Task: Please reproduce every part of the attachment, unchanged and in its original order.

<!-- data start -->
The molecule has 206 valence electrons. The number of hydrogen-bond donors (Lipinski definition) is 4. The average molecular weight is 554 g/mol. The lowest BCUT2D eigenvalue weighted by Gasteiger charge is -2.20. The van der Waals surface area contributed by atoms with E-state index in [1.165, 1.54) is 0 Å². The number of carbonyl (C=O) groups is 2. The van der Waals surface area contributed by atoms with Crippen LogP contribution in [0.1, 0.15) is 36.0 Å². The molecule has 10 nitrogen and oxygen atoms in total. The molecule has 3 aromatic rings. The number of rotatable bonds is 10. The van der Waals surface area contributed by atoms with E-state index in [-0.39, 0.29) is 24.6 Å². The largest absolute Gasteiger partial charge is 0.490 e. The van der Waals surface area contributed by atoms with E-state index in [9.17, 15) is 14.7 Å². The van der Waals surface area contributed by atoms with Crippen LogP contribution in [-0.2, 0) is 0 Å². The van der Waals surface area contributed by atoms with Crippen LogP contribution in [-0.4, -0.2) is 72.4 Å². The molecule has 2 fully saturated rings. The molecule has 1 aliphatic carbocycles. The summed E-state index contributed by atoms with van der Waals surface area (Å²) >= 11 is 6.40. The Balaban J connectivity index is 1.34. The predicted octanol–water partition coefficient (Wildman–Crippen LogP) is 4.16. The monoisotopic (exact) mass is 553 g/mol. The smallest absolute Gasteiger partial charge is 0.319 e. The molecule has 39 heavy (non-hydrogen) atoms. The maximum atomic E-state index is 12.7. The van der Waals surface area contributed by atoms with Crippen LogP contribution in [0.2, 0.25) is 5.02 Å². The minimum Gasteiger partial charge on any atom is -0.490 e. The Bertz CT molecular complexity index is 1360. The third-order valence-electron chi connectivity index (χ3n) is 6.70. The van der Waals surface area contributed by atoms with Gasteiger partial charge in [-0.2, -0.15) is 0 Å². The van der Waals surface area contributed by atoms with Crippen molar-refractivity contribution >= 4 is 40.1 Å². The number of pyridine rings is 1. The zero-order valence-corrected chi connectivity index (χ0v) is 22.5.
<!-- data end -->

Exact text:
The molecule has 206 valence electrons. The number of hydrogen-bond donors (Lipinski definition) is 4. The average molecular weight is 554 g/mol. The lowest BCUT2D eigenvalue weighted by Gasteiger charge is -2.20. The van der Waals surface area contributed by atoms with E-state index in [1.165, 1.54) is 0 Å². The number of carbonyl (C=O) groups is 2. The van der Waals surface area contributed by atoms with Crippen LogP contribution in [0.1, 0.15) is 36.0 Å². The molecule has 10 nitrogen and oxygen atoms in total. The molecule has 3 aromatic rings. The number of rotatable bonds is 10. The van der Waals surface area contributed by atoms with E-state index in [-0.39, 0.29) is 24.6 Å². The largest absolute Gasteiger partial charge is 0.490 e. The van der Waals surface area contributed by atoms with E-state index in [9.17, 15) is 14.7 Å². The van der Waals surface area contributed by atoms with Crippen LogP contribution in [-0.2, 0) is 0 Å². The van der Waals surface area contributed by atoms with Crippen LogP contribution in [-0.4, -0.2) is 72.4 Å². The molecule has 2 fully saturated rings. The molecule has 1 aliphatic carbocycles. The summed E-state index contributed by atoms with van der Waals surface area (Å²) >= 11 is 6.40. The Balaban J connectivity index is 1.34. The predicted octanol–water partition coefficient (Wildman–Crippen LogP) is 4.16. The monoisotopic (exact) mass is 553 g/mol. The smallest absolute Gasteiger partial charge is 0.319 e. The molecule has 39 heavy (non-hydrogen) atoms. The maximum atomic E-state index is 12.7. The van der Waals surface area contributed by atoms with Crippen LogP contribution in [0.2, 0.25) is 5.02 Å². The minimum Gasteiger partial charge on any atom is -0.490 e. The Bertz CT molecular complexity index is 1360. The third-order valence-electron chi connectivity index (χ3n) is 6.70. The van der Waals surface area contributed by atoms with Gasteiger partial charge in [-0.2, -0.15) is 0 Å². The van der Waals surface area contributed by atoms with Crippen molar-refractivity contribution >= 4 is 40.1 Å². The number of pyridine rings is 1. The zero-order valence-corrected chi connectivity index (χ0v) is 22.5.